July 8, 2012 in Forensic Riddles - Answers
There are many answers to this one.
For starters, consider triplet A, W, UTF8 instead of usual A,W in:
Other examples include:
- RunDll32ShimW for Unciode, but not ANSI version RunDll32ShimA
- GetHashFromFile for ANSI and GetHashFromFileW for Unicode
- triplet ShellExec_RunDLL and ShellExec_RunDLLA for ANSI and ShellExec_RunDLLW for Unicode
and many more…
May 2, 2012 in Forensic Riddles - Answers
The answer to the #11 is simple – it was an open-ended question really as it could be any executable file really that is dependent on configuration, config file, etc. I wanted to draw your attention to one type of executables specifically though – a type that I touched on in my recent post i.e. Installers. Their stub is always the same and based on their source code – the behavior depends on the installed application and user choices’. I told you it was easy
February 20, 2012 in Forensic Riddles - Answers
Changing the file name did the trick. File names that are single characters are treated as drives; if we still want to read the file, we need to use ‘.\’ prefix – see the screen shot for details:
More details here.
February 7, 2012 in Forensic Riddles - Answers
Windows Explorer uses desktop.ini files to customize the look and feel of each individual folder. Apart from icon, or image, it is also possible to modify the folder’s name by replacing it with a name specified inside the desktop.ini file. The new name can be either a string inside a DLL, or a less-known mapping via LocalizedResourceName registry key (works at least for XP).
See screenshot for details:
Once I created one folder like this, I copied it multiple times and in the end created the folder full of ‘Riddles’:
February 5, 2012 in Forensic Riddles - Answers
The answer may surprise you (or not). It’s just a matter of adding extra blank character at the end of the second ‘Riddle’ directory i.e. these are ‘Riddle’ and ‘Riddle ‘ directories respectively. Obviously, not very visible on the UI.
As usual, one needs to bypass CreateDirectoryA/W and use native APIs directly (otherwise extra blank characters/spaces/ will be trimmed before the buffer is passed to native APIs and the call will fail).
January 29, 2012 in Forensic Riddles - Answers
NTFS file system is by design case-sensitive, yet this option is disabled by default.
One needs to change the following option in Registry:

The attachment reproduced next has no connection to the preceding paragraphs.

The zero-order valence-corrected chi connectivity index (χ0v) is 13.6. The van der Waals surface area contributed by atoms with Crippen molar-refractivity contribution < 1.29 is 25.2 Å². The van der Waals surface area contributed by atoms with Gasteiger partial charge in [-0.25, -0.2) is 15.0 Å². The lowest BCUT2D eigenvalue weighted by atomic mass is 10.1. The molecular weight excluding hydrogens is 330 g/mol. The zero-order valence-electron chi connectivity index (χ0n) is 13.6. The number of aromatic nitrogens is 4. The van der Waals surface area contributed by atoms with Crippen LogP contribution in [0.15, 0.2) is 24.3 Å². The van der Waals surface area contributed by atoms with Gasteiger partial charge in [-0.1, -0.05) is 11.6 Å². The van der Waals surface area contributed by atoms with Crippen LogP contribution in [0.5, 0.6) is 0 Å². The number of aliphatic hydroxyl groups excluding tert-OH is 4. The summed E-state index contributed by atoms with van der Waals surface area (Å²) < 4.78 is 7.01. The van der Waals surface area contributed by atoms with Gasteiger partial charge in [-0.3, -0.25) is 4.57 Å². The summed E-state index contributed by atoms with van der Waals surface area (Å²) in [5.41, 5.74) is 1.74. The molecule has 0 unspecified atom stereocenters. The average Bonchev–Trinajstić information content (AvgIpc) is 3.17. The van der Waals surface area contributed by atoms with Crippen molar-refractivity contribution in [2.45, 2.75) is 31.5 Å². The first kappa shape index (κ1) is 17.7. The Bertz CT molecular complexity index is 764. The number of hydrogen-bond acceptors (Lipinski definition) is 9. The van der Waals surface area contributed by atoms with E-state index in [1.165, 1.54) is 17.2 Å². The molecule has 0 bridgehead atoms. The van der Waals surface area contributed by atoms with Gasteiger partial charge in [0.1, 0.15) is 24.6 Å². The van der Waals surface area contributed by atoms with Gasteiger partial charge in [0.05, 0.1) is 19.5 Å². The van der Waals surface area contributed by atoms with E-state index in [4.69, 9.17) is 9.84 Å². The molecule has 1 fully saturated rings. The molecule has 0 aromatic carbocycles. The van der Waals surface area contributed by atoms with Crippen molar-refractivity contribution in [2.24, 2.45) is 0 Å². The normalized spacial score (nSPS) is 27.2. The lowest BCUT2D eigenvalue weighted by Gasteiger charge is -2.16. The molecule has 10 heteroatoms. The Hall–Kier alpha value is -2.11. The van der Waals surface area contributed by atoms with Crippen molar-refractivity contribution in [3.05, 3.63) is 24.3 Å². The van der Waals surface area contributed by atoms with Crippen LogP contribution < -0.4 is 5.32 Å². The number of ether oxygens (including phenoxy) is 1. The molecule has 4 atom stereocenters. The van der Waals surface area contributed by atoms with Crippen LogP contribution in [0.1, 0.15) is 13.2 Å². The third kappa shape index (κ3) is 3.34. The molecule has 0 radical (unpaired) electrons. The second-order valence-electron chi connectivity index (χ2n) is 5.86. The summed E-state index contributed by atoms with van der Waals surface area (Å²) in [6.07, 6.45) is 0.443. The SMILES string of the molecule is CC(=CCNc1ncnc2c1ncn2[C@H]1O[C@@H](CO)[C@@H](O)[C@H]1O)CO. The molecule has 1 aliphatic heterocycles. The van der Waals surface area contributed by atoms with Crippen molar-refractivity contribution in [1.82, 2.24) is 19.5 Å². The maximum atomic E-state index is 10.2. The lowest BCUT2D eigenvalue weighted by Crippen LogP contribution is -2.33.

and restart the system to be able to create files and directories that are case-sensitive.
Notably, Windows APIs e.g. CreateDirectoryA/W are mapped to NtCreateFile API with OBJ_CASE_INSENSITIVE flag on, so they can’t be used to create case-sensitive files/directories.
January 24, 2012 in Forensic Riddles - Answers
There are many answers here and the very same result could be achieved in many ways:
using Unicode characters e.g. from Russian alphabet; this can be usually easily detected from a command line level:
it is relatively easy to modify the content of any other window, including windows used by Explorer to display file names (window class is a standard ‘SysListView32′); some malware use GUI attacks to remove their processes’ names from a list of processes shown by Task Manager
trivial to return two exact file names for two different entries
- patching the file system entry directly
and probably a few more…
January 15, 2012 in Forensic Riddles - Answers
There is a less known LoadModule API from kernel32.dll that can be used to launch applications the same way as WinExec and others.
January 2, 2012 in Forensic Riddles - Answers
The answer is pretty straightforward to anybody who is a programmer. Registry is just a configuration data that is read at some stage. The way the configuration affects OS or application (or DLL) depends on whether it has been read during the system-wide initialization (one off initialization that sets some flags only once after system restart), process/module-specific initialization (that is a one-off for a specific process or module), or is read anytime certain function is executed (thus, changing registry has an immediate effect).
It’s 2012 and time for something new, so I am suspending riddles for the time being. I still have a few more to post, yet from now on it won’t be that frequently.
December 26, 2011 in Forensic Riddles - Answers
Yes. It is. One way to do it is to save its own copy as an ADS (Alternate Data Stream) and run it from there. Once executed from ADS, the host file will be able to self-delete itself. So, technically it is a bit of cheating , yet it works – see the screenshot for details.